Restaurant Review
Side Street Inn

By: Kevin McQuarrie
Oahu Island News

I originally heard about the Side Street Inn while thumbing through a back issue of Bon Appetit magazine. A person had written the magazine asking for the recipe of Side Street’s spicy wings. I was intrigued by the recipe and also thought the restaurant sounded very interesting, so I had no other option but to check it out. That was 5 years ago, and I’m still a huge fan of Side Street.

During this visit to Side Street I was accompanied by two friends who recently moved to Oahu from the mainland. As we pulled up to the restaurant, I found myself apologizing for the gloomy exterior – overflowing garbage cans, air conditioners and pipes bolted to the front of the building and various businesses of questionable character – but I assured my friends that this was going to be an evening of great food and maybe some fun (Side Street has many karaoke regulars).

As we arrived, several people were milling about the street and among the parked cars directly in front the entrance – something that would appall the patrons of Alan Wong’s or Roy’s – but these people appeared content hanging out in the street awaiting their table.

We opted to stand around the bar and have a drink while awaiting our table. After a few minutes, Earl the bartender pointed out that there were some stools available at the bar and we decided to have our meal there.

Being a Side Street aficionado, my companions let me do the ordering. All the items on the menu are served family style, with many cut up pupu style for your convenience in sharing. The 12oz. New York Steak ($16.00) arrived perfectly rare on a sizzling skillet loaded with sautéed onions and mushrooms. If you’re like me and need your cow still mooing, I suggest that you order it this way and let others in your group continue cooking the slices of beef on the hot skillet – in no time the steak will be cooked to their liking.

Next came the Pan Fried Island Pork Chops ($15.00). The only thing I can say: I hope this is what pork chops taste like in heaven! Delightfully seasoned and fried to perfection, they were crisp yet moist on the inside.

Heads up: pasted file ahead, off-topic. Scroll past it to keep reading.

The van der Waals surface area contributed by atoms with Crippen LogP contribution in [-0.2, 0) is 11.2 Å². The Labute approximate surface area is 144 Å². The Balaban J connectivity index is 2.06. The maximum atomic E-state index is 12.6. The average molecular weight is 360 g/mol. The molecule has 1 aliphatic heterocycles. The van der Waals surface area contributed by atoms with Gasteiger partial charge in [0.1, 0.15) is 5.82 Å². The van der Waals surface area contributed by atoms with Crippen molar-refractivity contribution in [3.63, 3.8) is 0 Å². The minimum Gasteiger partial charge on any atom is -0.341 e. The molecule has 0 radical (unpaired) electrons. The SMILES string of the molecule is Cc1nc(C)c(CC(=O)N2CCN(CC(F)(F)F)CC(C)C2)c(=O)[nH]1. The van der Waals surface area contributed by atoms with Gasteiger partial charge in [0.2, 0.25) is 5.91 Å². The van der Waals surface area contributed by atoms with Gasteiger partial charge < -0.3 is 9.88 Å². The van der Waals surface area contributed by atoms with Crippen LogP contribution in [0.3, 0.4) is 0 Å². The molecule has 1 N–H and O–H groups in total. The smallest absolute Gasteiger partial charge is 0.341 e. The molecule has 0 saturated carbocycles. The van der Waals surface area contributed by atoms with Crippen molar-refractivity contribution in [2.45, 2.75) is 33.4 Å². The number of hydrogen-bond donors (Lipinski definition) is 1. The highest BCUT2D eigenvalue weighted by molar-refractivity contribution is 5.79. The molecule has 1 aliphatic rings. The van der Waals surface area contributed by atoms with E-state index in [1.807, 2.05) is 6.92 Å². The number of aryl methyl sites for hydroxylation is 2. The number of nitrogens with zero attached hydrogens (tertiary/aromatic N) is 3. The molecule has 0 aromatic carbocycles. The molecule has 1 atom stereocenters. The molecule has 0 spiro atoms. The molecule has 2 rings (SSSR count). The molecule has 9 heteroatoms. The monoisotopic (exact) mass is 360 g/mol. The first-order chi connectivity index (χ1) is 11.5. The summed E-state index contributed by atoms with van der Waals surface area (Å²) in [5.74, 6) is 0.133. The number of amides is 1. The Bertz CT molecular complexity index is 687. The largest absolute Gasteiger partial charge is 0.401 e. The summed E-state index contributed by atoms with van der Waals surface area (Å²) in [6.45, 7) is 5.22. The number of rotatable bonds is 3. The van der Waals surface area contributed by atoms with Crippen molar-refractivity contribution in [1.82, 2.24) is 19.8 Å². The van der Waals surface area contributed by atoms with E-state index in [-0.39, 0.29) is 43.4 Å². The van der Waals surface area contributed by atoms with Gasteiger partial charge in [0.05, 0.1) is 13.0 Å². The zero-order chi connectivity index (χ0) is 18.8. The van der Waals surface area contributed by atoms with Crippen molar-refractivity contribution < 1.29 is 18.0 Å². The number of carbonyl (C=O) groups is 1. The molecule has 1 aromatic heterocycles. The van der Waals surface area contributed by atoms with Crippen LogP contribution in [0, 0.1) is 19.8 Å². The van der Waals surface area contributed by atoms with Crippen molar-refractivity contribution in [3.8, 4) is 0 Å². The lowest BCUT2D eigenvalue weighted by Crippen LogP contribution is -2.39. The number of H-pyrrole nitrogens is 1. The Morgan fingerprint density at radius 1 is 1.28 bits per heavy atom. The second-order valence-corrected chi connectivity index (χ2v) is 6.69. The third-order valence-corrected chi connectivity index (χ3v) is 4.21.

The Misoyaki Chicken ($9.00) is marinated boneless chicken char-broiled in the chef’s Miso sauce. It’s as moist and tender a piece of chicken as you can imagine – the slightly salty and tangy flavor of the sauce expertly complements the char-broiled meat. This dish is accompanied by a side salad with thousand-island dressing.

As for the famous Spicy Wings… This is a total misnomer. The spicy wings ($9.00) while delicious, have no apparent spiciness at all (the magazine alluded to this as well). But for those of us who love the wings, we don’t care what they call them, as long as they keep serving them. They are heavily battered with a coating that turns perfectly crunchy and bonds with the skin of the chicken. Once cooked, they are tossed in what appears to be a shoyu based, very lightly sweet sauce and garnished with chopped green onions. These wings are loaded with flavor; and even give the traditional Buffalo Wings ($9.00) a run for your money.

Speaking of Buffalo Wings, we ordered the Buffalo Fries ($6.00). These potato wedges look like steak fries from the ‘80s, but after that, they have no similarities to those dried-out spuds. I’m at a total loss as to how the crunchiness prevails through the moist buffalo sauce – it must be some kind of culinary magic.

We also ordered the Fried Rice ($8.75), which arrived in a mountain of steaming seasoned rice brimming with vegetables, kamaboko, and smoked pork. This dish is large enough to take home leftovers. The extensive menu at the Street Side covers a wide range of culinary styles with an emphasis on fresh quality food, prepared simply and deftly.

Side Street Inn
1225 Hopaka Street
Honolulu, HI
Phone: 808-591-0253

LUNCH Monday – Friday
10:30am to 1:30pm

BAR Open 7 Days
2:00pm to 2:00am
Pupus 4:00pm to 12:30am